History, 1838–1856, volume E-1 [1 July 1843–30 April 1844]

  • Source Note
  • Historical Introduction
Page 1642
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<​July 1​> known as Danites.
The efforts made to get the authorities to interfere at this time was attended with some success. The Militia were ordered out under the command of , of , Brigadier Generals , of , and , of , who marched their troops to , where they found a large mob, and said in my presence, he took the following singular method to disperse them. He organized them with his troops as part of the Militia called out, to suppress and arrest the mob; after having thus organized them, discharged them and all the rest of the troops as having no further need for their services, and all returned home.
This however, seemed only to give the mob more courage to increase their exertions with redoubled vigor. They boasted after that, that the authorities would not punish them, and they would do as they pleased. In a very short time their efforts were renewed with a determination not to cease until they had driven the citizens of and such of the citizens of as they had marked out as victims, from the . A man by the name of who resided in , and formerly Sheriff of said County, organized a band who painted themselves like Indians, and had a place of rendezvous at Hunter’s mills on a stream called Grindstone. I think it was in Clinton County, the County west of and between it and the west line of the . From this place they would sally out and commit their depredations. Efforts were again made to get the authorities to put a stop to these renewed outrages, and again and were called out with such portions of their respective brigades as they might deem necessary to suppress the mob, or rather mobs, for by this time there were a number of them. came to , and while there, recommended to the authorities of to have the militia of said county called out as a necessary measure of defence; assuring us that had a large mob on the Grindstone, and his object was to make a descent upon , burn the town and kill or dispurse the inhabitants; and that it was very necessary that an effective force should be ready to oppose him, or he would accomplish his object.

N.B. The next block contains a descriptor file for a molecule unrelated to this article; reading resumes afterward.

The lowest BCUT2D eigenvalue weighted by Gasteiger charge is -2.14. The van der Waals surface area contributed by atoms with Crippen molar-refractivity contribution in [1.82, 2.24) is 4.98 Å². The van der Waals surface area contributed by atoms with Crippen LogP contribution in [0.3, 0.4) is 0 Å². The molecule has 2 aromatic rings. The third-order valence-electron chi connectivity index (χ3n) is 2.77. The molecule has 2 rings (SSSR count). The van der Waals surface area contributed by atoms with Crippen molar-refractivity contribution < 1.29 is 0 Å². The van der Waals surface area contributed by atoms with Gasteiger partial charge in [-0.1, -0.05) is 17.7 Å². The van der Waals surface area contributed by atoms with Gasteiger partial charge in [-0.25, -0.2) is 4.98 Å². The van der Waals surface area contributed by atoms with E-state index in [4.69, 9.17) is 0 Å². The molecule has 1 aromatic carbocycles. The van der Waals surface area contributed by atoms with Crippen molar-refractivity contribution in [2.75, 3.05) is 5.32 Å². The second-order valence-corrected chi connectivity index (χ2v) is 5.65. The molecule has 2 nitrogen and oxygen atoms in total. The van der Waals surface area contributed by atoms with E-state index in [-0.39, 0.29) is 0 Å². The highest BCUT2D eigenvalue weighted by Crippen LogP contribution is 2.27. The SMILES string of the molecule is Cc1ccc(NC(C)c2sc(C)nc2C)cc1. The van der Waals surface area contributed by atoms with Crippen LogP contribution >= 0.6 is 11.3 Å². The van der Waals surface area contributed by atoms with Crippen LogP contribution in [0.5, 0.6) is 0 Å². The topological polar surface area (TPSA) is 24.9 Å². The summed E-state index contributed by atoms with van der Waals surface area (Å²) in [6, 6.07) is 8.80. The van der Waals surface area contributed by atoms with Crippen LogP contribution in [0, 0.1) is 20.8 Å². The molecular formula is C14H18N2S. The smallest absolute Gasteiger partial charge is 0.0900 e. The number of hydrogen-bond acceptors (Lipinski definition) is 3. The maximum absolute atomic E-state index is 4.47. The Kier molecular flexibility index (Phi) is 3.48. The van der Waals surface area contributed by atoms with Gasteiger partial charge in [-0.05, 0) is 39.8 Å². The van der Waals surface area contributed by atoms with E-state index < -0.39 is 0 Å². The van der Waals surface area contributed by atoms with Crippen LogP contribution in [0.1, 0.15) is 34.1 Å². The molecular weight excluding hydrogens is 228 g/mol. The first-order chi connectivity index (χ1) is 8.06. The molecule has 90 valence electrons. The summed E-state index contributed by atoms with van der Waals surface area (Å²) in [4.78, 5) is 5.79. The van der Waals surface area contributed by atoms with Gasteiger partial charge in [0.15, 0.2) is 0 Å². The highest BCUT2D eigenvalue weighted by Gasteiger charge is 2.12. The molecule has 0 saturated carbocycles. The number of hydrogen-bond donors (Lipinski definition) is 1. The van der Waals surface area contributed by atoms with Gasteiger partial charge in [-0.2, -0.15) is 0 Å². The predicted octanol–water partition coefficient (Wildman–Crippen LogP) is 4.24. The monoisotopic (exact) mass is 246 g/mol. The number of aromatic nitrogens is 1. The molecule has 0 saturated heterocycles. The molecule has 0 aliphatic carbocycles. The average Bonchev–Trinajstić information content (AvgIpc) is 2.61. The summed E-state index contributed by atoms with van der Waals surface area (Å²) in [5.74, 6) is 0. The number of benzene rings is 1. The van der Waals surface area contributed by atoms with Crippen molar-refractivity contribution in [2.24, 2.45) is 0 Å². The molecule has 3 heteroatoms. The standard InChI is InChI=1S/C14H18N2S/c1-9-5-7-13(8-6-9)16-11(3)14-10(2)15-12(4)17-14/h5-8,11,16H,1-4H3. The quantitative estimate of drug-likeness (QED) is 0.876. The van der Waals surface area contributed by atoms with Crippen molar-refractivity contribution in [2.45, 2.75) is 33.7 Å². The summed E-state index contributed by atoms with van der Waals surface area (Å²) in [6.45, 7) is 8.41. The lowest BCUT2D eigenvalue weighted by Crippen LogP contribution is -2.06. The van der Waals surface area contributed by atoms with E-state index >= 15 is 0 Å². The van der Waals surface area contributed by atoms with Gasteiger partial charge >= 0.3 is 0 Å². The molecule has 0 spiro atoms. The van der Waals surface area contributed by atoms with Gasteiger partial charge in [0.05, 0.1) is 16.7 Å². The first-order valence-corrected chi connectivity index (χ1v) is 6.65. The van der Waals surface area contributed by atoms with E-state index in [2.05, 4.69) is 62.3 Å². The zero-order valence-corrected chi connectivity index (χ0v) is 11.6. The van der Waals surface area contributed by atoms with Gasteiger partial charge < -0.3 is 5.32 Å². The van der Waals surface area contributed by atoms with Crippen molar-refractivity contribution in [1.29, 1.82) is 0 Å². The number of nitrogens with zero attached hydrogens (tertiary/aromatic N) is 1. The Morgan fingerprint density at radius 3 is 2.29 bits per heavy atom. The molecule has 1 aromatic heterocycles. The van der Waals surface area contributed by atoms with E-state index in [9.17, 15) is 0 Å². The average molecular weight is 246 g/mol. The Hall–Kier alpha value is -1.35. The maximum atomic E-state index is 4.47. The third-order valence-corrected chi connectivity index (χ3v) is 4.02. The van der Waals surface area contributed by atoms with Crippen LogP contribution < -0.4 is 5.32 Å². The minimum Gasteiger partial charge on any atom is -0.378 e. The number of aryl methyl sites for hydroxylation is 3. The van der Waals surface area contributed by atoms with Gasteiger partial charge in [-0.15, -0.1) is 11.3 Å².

The militia was accordingly called out. He also said that there had better be a strong force sent to to guard the citizens there; he recommended that to avoid any difficulties which might [HC 3:454] arise, they had better go in very small parties, without arms, so that no legal advantage could be taken of them. I will here give a short account of the courts and internal affairs of , for the information of those who are not acquainted with the same.
has three courts of law peculiar to that state. The Supreme court, the circuit court and the county court. The two former, about the same as in many other States of the . The County court is composed of three judges, elected by the people of the respective counties. This court is in some respects like the court of probate in , or the surrogate’s court of ; but the powers of this court are more extensive than the courts of or . The judges or any one of them, of the county court of , has the power of issuing habeas corpus, in all cases where arrests are made within the county where they preside. They have also all the power of justices of the peace in civil, as well as criminal cases; for instance, a warrant may be obtained from one of these judges by affidavit, and [p. 1642]